Some party leaders believe that Chinese society can remain stable only if the party maintains its monopoly on political power. Carried to its logical extreme, all criticisms of the party can be deemed to be attempts to undermine the party’s authority and thus threaten social stability. This, apparently, is what justifies repression of dissent.
Yet isn’t it time to challenge this ideological assumption? The Communist Party’s grip on power is hardly in question. The only real risk to its authority is the potential for self-inflicted wounds that cause it to lose support among the masses. Using law to regulate citizens’ relationships with each other and the state, and resolving the “contradictions” that arise, is the most stable, civilised way of resolving disputes and dissipating social conflicts.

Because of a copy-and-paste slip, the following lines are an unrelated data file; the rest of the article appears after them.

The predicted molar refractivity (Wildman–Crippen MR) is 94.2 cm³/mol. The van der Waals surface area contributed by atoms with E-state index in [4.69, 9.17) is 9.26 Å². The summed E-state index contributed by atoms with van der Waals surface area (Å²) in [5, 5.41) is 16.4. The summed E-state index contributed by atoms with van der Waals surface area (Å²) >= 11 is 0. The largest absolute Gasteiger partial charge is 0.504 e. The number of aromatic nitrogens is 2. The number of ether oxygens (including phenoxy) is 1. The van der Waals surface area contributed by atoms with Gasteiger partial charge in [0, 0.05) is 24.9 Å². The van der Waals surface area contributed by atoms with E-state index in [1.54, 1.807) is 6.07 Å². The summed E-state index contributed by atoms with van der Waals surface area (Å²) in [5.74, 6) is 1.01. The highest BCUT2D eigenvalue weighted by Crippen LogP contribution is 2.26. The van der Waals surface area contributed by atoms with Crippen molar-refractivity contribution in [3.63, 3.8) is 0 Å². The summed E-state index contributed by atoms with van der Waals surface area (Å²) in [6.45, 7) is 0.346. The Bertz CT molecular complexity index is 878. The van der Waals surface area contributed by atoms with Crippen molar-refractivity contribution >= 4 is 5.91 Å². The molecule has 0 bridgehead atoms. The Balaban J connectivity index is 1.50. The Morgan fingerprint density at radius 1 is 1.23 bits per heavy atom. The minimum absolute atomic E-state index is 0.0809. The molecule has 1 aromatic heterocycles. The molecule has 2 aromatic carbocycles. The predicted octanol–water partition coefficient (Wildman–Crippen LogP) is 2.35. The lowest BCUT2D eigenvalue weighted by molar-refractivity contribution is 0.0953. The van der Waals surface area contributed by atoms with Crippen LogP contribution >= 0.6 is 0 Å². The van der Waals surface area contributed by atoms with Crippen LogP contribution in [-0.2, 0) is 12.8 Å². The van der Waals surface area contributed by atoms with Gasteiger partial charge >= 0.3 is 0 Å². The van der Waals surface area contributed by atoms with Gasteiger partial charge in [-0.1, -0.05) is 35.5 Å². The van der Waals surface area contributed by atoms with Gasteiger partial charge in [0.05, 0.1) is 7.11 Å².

Critics of the administration alert the authorities to social problems in need of resolution. Mass incidents that sometimes become violent are not the result of outside agitators but are actions taken when citizens’ grievances are not addressed. Without the rule of law to resolve those grievances in a civilised and effective way, citizens can and do resort to actions that tend to undermine social stability.
A commitment to the rule of law does not undermine social stability; it strengthens it. The rule of law is fundamentally incompatible with the arbitrary exercise of power that Mao encouraged during a very different time in a very different kind of society.
Wouldn’t this be a good time for China’s leaders to abandon Mao’s method of handling contradictions and unequivocally adopt the rule of law instead?
This article was originally published in the South China Morning Post on April 8, 2013 under the title “Rule of Flaws.”